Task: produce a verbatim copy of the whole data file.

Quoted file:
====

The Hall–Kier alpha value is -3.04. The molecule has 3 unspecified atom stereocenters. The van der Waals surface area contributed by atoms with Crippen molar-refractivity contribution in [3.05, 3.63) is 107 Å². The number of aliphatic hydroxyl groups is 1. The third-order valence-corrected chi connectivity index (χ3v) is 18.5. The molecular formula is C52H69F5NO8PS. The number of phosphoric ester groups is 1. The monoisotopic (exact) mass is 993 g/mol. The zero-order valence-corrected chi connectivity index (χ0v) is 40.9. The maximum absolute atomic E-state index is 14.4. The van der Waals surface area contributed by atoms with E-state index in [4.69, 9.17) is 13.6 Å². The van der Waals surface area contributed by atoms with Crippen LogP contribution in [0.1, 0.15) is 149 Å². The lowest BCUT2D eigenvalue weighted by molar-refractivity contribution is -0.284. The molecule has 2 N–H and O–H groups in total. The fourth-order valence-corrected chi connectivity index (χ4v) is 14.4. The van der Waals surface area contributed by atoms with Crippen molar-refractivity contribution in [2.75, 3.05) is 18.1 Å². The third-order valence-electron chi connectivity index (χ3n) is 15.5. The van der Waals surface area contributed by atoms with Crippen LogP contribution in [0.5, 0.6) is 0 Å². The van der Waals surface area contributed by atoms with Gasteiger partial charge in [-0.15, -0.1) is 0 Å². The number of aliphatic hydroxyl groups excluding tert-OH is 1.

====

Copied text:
The Hall–Kier alpha value is -3.04. The molecule has 3 unspecified atom stereocenters. The van der Waals surface area contributed by atoms with Crippen molar-refractivity contribution in [3.05, 3.63) is 107 Å². The number of aliphatic hydroxyl groups is 1. The third-order valence-corrected chi connectivity index (χ3v) is 18.5. The molecular formula is C52H69F5NO8PS. The number of phosphoric ester groups is 1. The monoisotopic (exact) mass is 993 g/mol. The zero-order valence-corrected chi connectivity index (χ0v) is 40.9. The maximum absolute atomic E-state index is 14.4. The van der Waals surface area contributed by atoms with E-state index in [4.69, 9.17) is 13.6 Å². The van der Waals surface area contributed by atoms with Crippen LogP contribution in [0.1, 0.15) is 149 Å². The lowest BCUT2D eigenvalue weighted by molar-refractivity contribution is -0.284. The molecule has 2 N–H and O–H groups in total. The fourth-order valence-corrected chi connectivity index (χ4v) is 14.4. The van der Waals surface area contributed by atoms with Crippen molar-refractivity contribution in [2.75, 3.05) is 18.1 Å². The third-order valence-electron chi connectivity index (χ3n) is 15.5. The van der Waals surface area contributed by atoms with Crippen LogP contribution in [0.5, 0.6) is 0 Å². The van der Waals surface area contributed by atoms with Gasteiger partial charge in [-0.15, -0.1) is 0 Å². The number of aliphatic hydroxyl groups excluding tert-OH is 1.